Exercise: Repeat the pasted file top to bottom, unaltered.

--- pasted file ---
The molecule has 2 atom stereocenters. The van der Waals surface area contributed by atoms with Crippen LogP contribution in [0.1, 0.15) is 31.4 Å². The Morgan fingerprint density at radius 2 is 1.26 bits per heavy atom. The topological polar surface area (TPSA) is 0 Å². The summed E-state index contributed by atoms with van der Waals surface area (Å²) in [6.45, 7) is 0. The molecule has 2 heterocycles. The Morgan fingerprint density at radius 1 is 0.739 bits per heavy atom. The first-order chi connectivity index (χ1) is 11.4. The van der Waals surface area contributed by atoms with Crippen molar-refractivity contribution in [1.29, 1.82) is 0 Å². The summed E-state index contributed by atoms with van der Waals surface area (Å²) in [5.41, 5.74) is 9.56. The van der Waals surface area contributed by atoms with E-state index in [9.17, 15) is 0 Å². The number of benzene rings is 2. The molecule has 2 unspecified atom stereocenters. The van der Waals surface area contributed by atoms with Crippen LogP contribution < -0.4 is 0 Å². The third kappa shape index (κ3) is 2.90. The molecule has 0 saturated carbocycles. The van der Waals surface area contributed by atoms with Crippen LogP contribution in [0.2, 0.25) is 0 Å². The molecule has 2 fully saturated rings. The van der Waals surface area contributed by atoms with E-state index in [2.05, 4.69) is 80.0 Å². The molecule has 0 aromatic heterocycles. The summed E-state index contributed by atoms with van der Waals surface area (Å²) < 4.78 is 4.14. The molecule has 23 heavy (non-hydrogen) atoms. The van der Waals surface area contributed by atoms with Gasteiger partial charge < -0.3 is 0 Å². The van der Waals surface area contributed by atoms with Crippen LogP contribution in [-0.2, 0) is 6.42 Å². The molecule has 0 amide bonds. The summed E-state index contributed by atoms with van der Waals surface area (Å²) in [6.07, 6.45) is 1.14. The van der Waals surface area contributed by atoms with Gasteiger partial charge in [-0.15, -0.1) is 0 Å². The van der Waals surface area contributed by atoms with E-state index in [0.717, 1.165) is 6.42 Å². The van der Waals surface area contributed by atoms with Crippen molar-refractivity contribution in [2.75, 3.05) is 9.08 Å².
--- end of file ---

The molecule has 2 atom stereocenters. The van der Waals surface area contributed by atoms with Crippen LogP contribution in [0.1, 0.15) is 31.4 Å². The Morgan fingerprint density at radius 2 is 1.26 bits per heavy atom. The topological polar surface area (TPSA) is 0 Å². The summed E-state index contributed by atoms with van der Waals surface area (Å²) in [6.45, 7) is 0. The molecule has 2 heterocycles. The Morgan fingerprint density at radius 1 is 0.739 bits per heavy atom. The first-order chi connectivity index (χ1) is 11.4. The van der Waals surface area contributed by atoms with Crippen molar-refractivity contribution in [1.29, 1.82) is 0 Å². The summed E-state index contributed by atoms with van der Waals surface area (Å²) in [5.41, 5.74) is 9.56. The van der Waals surface area contributed by atoms with E-state index in [9.17, 15) is 0 Å². The number of benzene rings is 2. The molecule has 2 unspecified atom stereocenters. The van der Waals surface area contributed by atoms with Crippen LogP contribution < -0.4 is 0 Å². The third kappa shape index (κ3) is 2.90. The molecule has 0 saturated carbocycles. The van der Waals surface area contributed by atoms with Crippen LogP contribution in [0.2, 0.25) is 0 Å². The molecule has 2 fully saturated rings. The van der Waals surface area contributed by atoms with E-state index in [2.05, 4.69) is 80.0 Å². The molecule has 0 aromatic heterocycles. The summed E-state index contributed by atoms with van der Waals surface area (Å²) < 4.78 is 4.14. The molecule has 23 heavy (non-hydrogen) atoms. The van der Waals surface area contributed by atoms with Gasteiger partial charge < -0.3 is 0 Å². The van der Waals surface area contributed by atoms with Crippen LogP contribution in [-0.2, 0) is 6.42 Å². The molecule has 0 amide bonds. The summed E-state index contributed by atoms with van der Waals surface area (Å²) in [6.07, 6.45) is 1.14. The van der Waals surface area contributed by atoms with Gasteiger partial charge in [-0.15, -0.1) is 0 Å². The van der Waals surface area contributed by atoms with E-state index in [0.717, 1.165) is 6.42 Å². The van der Waals surface area contributed by atoms with Crippen molar-refractivity contribution in [2.75, 3.05) is 9.08 Å².